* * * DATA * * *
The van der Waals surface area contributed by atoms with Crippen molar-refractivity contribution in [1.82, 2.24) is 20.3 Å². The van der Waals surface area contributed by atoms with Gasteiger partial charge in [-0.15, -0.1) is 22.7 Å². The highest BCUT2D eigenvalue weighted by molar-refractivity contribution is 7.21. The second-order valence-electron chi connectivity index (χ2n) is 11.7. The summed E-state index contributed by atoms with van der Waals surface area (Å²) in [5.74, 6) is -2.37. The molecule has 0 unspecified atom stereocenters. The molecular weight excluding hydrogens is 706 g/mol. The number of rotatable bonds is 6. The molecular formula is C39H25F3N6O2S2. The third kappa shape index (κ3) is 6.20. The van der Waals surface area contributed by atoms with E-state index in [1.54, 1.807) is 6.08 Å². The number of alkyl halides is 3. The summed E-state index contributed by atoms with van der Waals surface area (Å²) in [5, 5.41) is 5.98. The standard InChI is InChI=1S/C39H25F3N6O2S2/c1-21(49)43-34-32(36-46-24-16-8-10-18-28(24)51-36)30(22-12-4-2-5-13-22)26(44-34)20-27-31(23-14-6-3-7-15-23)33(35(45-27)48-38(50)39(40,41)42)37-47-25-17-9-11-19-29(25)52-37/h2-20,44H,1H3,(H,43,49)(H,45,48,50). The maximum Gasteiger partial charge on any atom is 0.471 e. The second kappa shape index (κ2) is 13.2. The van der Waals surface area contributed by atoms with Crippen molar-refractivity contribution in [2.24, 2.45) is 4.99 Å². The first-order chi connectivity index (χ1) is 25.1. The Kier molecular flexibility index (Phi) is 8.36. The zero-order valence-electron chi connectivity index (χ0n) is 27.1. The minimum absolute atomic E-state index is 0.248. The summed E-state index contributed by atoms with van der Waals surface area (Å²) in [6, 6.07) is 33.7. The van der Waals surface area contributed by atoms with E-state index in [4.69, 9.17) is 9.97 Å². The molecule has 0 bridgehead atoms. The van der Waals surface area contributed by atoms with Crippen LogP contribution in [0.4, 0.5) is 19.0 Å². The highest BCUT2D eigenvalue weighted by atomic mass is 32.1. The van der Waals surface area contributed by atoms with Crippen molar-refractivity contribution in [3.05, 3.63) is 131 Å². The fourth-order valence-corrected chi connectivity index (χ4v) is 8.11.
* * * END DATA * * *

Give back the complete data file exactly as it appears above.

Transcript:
The van der Waals surface area contributed by atoms with Crippen molar-refractivity contribution in [1.82, 2.24) is 20.3 Å². The van der Waals surface area contributed by atoms with Gasteiger partial charge in [-0.15, -0.1) is 22.7 Å². The highest BCUT2D eigenvalue weighted by molar-refractivity contribution is 7.21. The second-order valence-electron chi connectivity index (χ2n) is 11.7. The summed E-state index contributed by atoms with van der Waals surface area (Å²) in [5.74, 6) is -2.37. The molecule has 0 unspecified atom stereocenters. The molecular weight excluding hydrogens is 706 g/mol. The number of rotatable bonds is 6. The molecular formula is C39H25F3N6O2S2. The third kappa shape index (κ3) is 6.20. The van der Waals surface area contributed by atoms with E-state index in [1.54, 1.807) is 6.08 Å². The number of alkyl halides is 3. The summed E-state index contributed by atoms with van der Waals surface area (Å²) in [5, 5.41) is 5.98. The standard InChI is InChI=1S/C39H25F3N6O2S2/c1-21(49)43-34-32(36-46-24-16-8-10-18-28(24)51-36)30(22-12-4-2-5-13-22)26(44-34)20-27-31(23-14-6-3-7-15-23)33(35(45-27)48-38(50)39(40,41)42)37-47-25-17-9-11-19-29(25)52-37/h2-20,44H,1H3,(H,43,49)(H,45,48,50). The maximum Gasteiger partial charge on any atom is 0.471 e. The second kappa shape index (κ2) is 13.2. The van der Waals surface area contributed by atoms with Crippen molar-refractivity contribution in [2.24, 2.45) is 4.99 Å². The first-order chi connectivity index (χ1) is 25.1. The Kier molecular flexibility index (Phi) is 8.36. The zero-order valence-electron chi connectivity index (χ0n) is 27.1. The minimum absolute atomic E-state index is 0.248. The summed E-state index contributed by atoms with van der Waals surface area (Å²) in [6, 6.07) is 33.7. The van der Waals surface area contributed by atoms with E-state index in [4.69, 9.17) is 9.97 Å². The molecule has 0 bridgehead atoms. The van der Waals surface area contributed by atoms with Crippen LogP contribution in [0.4, 0.5) is 19.0 Å². The highest BCUT2D eigenvalue weighted by atomic mass is 32.1. The van der Waals surface area contributed by atoms with Crippen molar-refractivity contribution in [3.05, 3.63) is 131 Å². The fourth-order valence-corrected chi connectivity index (χ4v) is 8.11.